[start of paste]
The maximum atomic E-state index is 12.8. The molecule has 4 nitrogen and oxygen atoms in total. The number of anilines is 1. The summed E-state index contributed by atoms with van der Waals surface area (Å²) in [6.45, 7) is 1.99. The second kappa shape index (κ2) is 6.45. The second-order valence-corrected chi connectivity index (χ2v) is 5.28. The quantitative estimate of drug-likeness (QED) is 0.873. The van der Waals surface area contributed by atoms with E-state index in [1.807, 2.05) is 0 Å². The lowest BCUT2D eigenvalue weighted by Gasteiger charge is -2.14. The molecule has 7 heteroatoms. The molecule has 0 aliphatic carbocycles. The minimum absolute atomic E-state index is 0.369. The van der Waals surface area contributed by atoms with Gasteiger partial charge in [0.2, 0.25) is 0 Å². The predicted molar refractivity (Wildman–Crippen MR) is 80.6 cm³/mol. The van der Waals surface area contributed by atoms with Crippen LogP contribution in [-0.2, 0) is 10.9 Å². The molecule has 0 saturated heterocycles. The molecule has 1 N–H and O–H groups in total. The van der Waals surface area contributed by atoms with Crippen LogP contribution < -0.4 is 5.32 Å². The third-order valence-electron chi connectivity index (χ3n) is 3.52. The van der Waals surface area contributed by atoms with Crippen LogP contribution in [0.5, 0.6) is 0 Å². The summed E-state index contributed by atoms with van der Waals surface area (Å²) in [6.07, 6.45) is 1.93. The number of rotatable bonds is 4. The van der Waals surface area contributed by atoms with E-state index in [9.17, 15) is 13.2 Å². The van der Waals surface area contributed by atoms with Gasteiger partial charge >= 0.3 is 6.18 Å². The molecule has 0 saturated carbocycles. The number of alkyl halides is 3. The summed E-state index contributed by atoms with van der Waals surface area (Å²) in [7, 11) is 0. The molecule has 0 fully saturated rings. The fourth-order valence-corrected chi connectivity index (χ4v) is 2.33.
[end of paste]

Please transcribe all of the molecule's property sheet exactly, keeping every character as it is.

The maximum atomic E-state index is 12.8. The molecule has 4 nitrogen and oxygen atoms in total. The number of anilines is 1. The summed E-state index contributed by atoms with van der Waals surface area (Å²) in [6.45, 7) is 1.99. The second kappa shape index (κ2) is 6.45. The second-order valence-corrected chi connectivity index (χ2v) is 5.28. The quantitative estimate of drug-likeness (QED) is 0.873. The van der Waals surface area contributed by atoms with E-state index in [1.807, 2.05) is 0 Å². The lowest BCUT2D eigenvalue weighted by Gasteiger charge is -2.14. The molecule has 7 heteroatoms. The molecule has 0 aliphatic carbocycles. The minimum absolute atomic E-state index is 0.369. The van der Waals surface area contributed by atoms with Gasteiger partial charge in [0.2, 0.25) is 0 Å². The predicted molar refractivity (Wildman–Crippen MR) is 80.6 cm³/mol. The van der Waals surface area contributed by atoms with Crippen LogP contribution in [-0.2, 0) is 10.9 Å². The molecule has 0 saturated heterocycles. The molecule has 1 N–H and O–H groups in total. The van der Waals surface area contributed by atoms with Crippen LogP contribution < -0.4 is 5.32 Å². The third-order valence-electron chi connectivity index (χ3n) is 3.52. The van der Waals surface area contributed by atoms with Crippen LogP contribution in [0.5, 0.6) is 0 Å². The summed E-state index contributed by atoms with van der Waals surface area (Å²) in [6.07, 6.45) is 1.93. The number of rotatable bonds is 4. The van der Waals surface area contributed by atoms with E-state index in [9.17, 15) is 13.2 Å². The van der Waals surface area contributed by atoms with Gasteiger partial charge >= 0.3 is 6.18 Å². The molecule has 0 saturated carbocycles. The number of alkyl halides is 3. The summed E-state index contributed by atoms with van der Waals surface area (Å²) in [7, 11) is 0. The molecule has 0 fully saturated rings. The fourth-order valence-corrected chi connectivity index (χ4v) is 2.33.